It was about this day, a year and two more before this one. In fact, it was on this day, exactly, three years back.
It was stormy then, too. The waves hit the stones and the rocks and the cliff with a force. The salt and the pearly fog of the surf sprayed high, drifted miles and miles into the land.
Foaming, raging white, grudging, furious grey, madly boiling black. The wash rushed ran roamed. It swooshed and slashed and smashed its body against the land, jealously, as if it wanted to take it back, as if determined to victoriously end that perpetual war of land and sea that day.
He sits atop that very same rock.
Staring blindly over the sea, to where there is no longer a distinction between waves, horizon and clouds, to where they become one greyish blue blend of turbulented tempest. To where there is no longer a me or you or they, not even an it or a that. Nothing but a milky exhaustion of contrasts, shapes, and figures.
He is numb to the cold salt water accumulating on his skin beneath clammy clothes, running down his face, into his eyes, his drenched hair clinging like seaweed to pale stone.
Rocks tremble under Poseidon’s roar. He sits, unshaken.
Gales bash violently against his indifferent frame.
The world around him is in a howling riot. Battling to stay afloat.
It has been three years.
“already” is a lie.
“only” is a lie.
It’s not the years that matter, it’s the seconds that pose the challenge.
The minutes and hours, days and nights.
The weeks that pass, birthdays and holidays are tough. But the weekends, the normal day to day, the getting up and having breakfast in silence, the fights and pranks, the movie nights and the smell of freshly popped corn, the chemical sweet flavour of cherry twizzlers, the moments that bring so many memories back –
No one to blame, no one to hate for the loss, no such anger release. Not as if that were needed. Grudges feed on anger and the soul, they weaken and sicken the body as well as the spirit.
Three years since his brother took his last breath.
Three years walking this earth as a single child.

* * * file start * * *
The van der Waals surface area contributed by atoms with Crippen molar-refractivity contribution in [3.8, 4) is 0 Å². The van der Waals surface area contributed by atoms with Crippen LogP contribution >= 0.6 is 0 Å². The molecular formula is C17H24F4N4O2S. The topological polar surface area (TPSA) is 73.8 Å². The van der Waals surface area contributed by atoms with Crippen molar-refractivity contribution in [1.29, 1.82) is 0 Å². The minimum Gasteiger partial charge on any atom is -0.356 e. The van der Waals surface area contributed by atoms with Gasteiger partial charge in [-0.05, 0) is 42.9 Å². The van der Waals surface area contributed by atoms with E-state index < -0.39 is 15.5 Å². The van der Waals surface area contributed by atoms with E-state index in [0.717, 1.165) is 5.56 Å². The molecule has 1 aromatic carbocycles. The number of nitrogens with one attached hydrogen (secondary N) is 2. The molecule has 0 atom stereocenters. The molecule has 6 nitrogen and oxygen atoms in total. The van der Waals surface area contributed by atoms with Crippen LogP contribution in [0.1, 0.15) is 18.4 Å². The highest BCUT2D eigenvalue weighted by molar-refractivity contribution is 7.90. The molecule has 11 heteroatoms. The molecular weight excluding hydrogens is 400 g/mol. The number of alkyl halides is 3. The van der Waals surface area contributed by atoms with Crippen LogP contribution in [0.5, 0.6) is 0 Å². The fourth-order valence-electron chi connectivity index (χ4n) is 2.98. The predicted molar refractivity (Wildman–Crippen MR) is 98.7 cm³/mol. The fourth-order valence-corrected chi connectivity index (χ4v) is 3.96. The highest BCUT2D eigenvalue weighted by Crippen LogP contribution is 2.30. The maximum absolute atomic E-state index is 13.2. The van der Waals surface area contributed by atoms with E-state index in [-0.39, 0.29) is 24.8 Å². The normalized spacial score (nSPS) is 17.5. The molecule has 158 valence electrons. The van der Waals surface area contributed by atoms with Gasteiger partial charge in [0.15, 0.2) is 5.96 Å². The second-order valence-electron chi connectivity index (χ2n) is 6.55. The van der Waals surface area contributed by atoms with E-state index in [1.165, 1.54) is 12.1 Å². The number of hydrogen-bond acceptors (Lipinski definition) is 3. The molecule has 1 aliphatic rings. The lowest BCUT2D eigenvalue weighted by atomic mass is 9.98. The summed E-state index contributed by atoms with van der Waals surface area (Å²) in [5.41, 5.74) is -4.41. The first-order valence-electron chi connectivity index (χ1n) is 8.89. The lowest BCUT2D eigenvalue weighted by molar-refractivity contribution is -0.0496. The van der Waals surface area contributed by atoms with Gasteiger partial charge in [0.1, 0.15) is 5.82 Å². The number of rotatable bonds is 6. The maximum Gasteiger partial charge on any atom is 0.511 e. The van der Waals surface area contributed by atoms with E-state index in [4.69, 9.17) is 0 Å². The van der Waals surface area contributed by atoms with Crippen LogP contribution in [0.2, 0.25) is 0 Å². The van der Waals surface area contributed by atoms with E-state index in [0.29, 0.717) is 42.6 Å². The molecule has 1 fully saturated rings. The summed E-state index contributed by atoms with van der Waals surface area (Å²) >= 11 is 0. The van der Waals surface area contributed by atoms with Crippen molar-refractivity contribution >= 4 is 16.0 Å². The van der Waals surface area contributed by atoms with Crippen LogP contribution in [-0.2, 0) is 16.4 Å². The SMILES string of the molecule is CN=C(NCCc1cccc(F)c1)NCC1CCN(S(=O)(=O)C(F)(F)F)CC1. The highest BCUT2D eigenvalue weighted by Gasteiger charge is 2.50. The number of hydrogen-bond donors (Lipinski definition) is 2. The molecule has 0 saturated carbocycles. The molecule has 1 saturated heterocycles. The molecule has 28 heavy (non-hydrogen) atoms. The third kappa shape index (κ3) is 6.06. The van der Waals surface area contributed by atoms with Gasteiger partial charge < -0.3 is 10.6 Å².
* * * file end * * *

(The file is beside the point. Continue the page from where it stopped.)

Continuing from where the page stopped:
Three years of being the one that is left.
The gales spit in his face. He sits, motionless.
The salt of the ocean runs down his face.
He had escaped to the rocks that day because he couldn’t stand the way his parents had looked at him. Like they wanted to apologise to him. Like they were sorry, as if they had not lost their son just as much as he lost his brother. It was not fair to his parents to think this way and he knew it then as he knows it now. They suffered, they cried, their hearts were broken just as his. No parent should have to bury their child, right? It’s not natural.
Yet, the first thing they did upon the ceased heartbeat was turn to him, to comfort him, talk to him, ask him, too much, too fast
The walls narrowed in on him, the air was sand, he wanted to cough but there was no space for that, it scratched and suffocated him and, he ran
He ran out of the blinking, clean, glaring fluorescence. Out of the beeping and ticking and pumping and wheezing. Out of white and light blue and sterile green. Out of the etherized air. Down the squeaking hallway. Past doors and windows and counters and elevators. He flew down the stairwell. Feet barely touching down on too clean steps. Through the swinging white doors. Into damp air. No rain. At least the world could have had the decency to show some sympathy. What was that, rainy days are the only days one can walk tall down the street while crying? He didn’t walk, he didn’t cry, he ran. He ran until he could breathe again. Until his lungs disgorged cotton and sand. Until Oxygen pumped through his blood. His veins. His muscles.
He ran until he reached the rocks. Until he sat on this rock. Only then could he bring his aching body to stop. He froze to the slick surface.
Three years ago. Three years of dark and empty room. Of the cavity in his childhood home. Of a dusty museum. Of time-defying space.
Three years of moving on and looking back.
He had cried with his parents when he returned home that night three years ago. Nobody spoke a word as he walked through the front door into the darkened living room, drenched to the bone, shivering. The shared grief, corporeal, like a fourth person under the weak lamplight in the room with them.
Nothing could have prepared them for it. The weeks and months with the doctors and counsellors before that final day, three years ago. Nothing healed what was left. It isn’t true that time heals wounds. You just adjust to the pain. You learn how to live with that missing part. Like an amputated limb. In being gone it stays with you for the rest of your life. It is your challenge, your duty to them, to honour what you lost by learning to live again.
A response to the 1,000 words weekly writing challenge.
Inspired by the picture of Contemplation.